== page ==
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U.S. Set To Name Ryder Captain

The PGA of America is bringing a mystery guest to the Today show — its next Ryder Cup captain.

An organization that is not shy about giving rock star treatment to the Ryder Cup, the PGA of America said yesterday it would reveal the next U.S. captain during a segment tomorrow of NBC’s morning show, followed by a news conference in the Empire State Building.

NBC is the longtime broadcast partner of the Ryder Cup.

Adding to the intrigue is which direction the PGA of America decides to take — its model of choosing former major champions in their late 40s, or a stately figure.

The next Ryder Cup will be in 2014 at Gleneagles, Scotland, and there has been recent support for Tom Watson, who is revered in golf’s homeland for having won four of his five British Open titles in Scotland.

Watson said over the weekend at the Australian Open that it would be a “great honor if I got tapped on the shoulder.” Watson, who came within an 8-foot putt of winning the British Open at Turnberry in 2009 when he was 59, said in Sydney he had not spoken to PGA of America officials.

There also has been a push for Larry Nelson, who was overlooked as a captain two decades ago. Nelson is a three-time major champion — twice at the PGA Championship — who had 9-3-1 record in the Ryder Cup and won all five of his matches in 1979, beating Seve Ballesteros in four of those matches. At least two former captains have lobbied the PGA on behalf of Nelson.

Nelson, however, is scheduled to play in the Father-Son Challenge pro-am tomorrow and Friday in Orlando, Fla.

For the last 30 years, it was easy to predict the next American captain. The PGA of America tended to choose a former major champion still moderately active on the PGA Tour, which keeps him in touch with the current players. That would point toward former PGA champion David Toms, though there has been discussion among PGA officials over the last month that Toms could wait until 2016 without any future candidate, such as Jim Furyk or Phil Mickelson, losing his turn.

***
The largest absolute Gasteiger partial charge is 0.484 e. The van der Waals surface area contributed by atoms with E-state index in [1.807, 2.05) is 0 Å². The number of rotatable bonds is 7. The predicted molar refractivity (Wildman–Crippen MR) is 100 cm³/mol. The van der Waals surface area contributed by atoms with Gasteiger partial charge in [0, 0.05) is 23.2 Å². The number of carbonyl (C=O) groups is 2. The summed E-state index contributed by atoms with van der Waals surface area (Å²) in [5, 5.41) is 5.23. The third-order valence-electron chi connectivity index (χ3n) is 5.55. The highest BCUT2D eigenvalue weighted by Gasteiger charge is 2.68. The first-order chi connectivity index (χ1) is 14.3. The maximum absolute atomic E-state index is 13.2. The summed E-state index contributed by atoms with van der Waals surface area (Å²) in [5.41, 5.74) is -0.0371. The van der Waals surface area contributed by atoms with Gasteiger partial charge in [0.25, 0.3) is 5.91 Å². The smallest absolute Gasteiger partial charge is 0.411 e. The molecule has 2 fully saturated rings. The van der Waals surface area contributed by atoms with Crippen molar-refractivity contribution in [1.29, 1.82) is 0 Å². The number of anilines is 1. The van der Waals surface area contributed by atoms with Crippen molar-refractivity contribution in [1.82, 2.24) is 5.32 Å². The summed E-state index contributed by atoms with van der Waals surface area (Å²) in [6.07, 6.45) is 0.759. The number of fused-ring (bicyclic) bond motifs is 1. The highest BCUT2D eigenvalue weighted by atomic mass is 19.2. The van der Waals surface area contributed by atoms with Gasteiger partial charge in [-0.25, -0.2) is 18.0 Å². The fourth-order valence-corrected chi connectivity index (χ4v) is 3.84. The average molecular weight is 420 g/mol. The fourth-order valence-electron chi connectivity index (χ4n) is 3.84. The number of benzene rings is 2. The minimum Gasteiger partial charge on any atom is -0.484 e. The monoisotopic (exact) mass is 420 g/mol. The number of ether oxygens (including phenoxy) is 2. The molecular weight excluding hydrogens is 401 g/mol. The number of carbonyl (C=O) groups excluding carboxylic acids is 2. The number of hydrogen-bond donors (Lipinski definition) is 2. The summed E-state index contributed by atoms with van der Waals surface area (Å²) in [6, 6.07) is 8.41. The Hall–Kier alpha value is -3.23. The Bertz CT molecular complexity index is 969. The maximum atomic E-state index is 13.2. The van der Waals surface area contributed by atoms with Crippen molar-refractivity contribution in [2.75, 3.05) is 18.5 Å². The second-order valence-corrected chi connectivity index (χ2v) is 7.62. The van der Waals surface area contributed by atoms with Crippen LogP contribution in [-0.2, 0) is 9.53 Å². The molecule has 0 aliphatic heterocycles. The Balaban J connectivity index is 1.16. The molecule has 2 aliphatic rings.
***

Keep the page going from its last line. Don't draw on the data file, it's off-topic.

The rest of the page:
Europe has captured the Ryder Cup seven of the last nine times, including a stunning rally at Medinah two months ago when it overcame a 10-6 deficit on the final day.

Davis Love III, the American captain, said he wouldn’t change anything about the week except for the outcome.

Love said last month he wouldn’t mind being captain again, but only if there was a gap down the road, and not in 2014.

“I can guarantee you it won’t be me,” Love said about the next captain.

Paul Azinger was captain of the only U.S. team to win the Ryder Cup in the last 13 years, using a unique system of “pods” in which players were broken into groups of four. He said in a text message to The Associated Press he had not been in touch with the PGA of America.

The Americans have not had a repeat captain since Jack Nicklaus in 1987, when the Ryder Cup was held on his home course of Muirfield Village in Ohio.

Watson was captain in 1993, the last time the Americans won the Ryder Cup when it was played in Europe. He told reporters in Australia he had not been back to the Ryder Cup since those matches at The Belfry.

“I’d like to go back as captain,” Watson said. “That would be cool.”

But it might not be ideal for America’s most famous player — Tiger Woods — who has a frosty relationship with Watson, even though both are Stanford alumni. Watson was highly critical in the aftermath of Woods’ personal life crisis, saying he needed to show more humility and fewer tantrums.

“I think he needs to clean up his act and show the respect for the game that other people before him have shown,” Watson said in early 2010.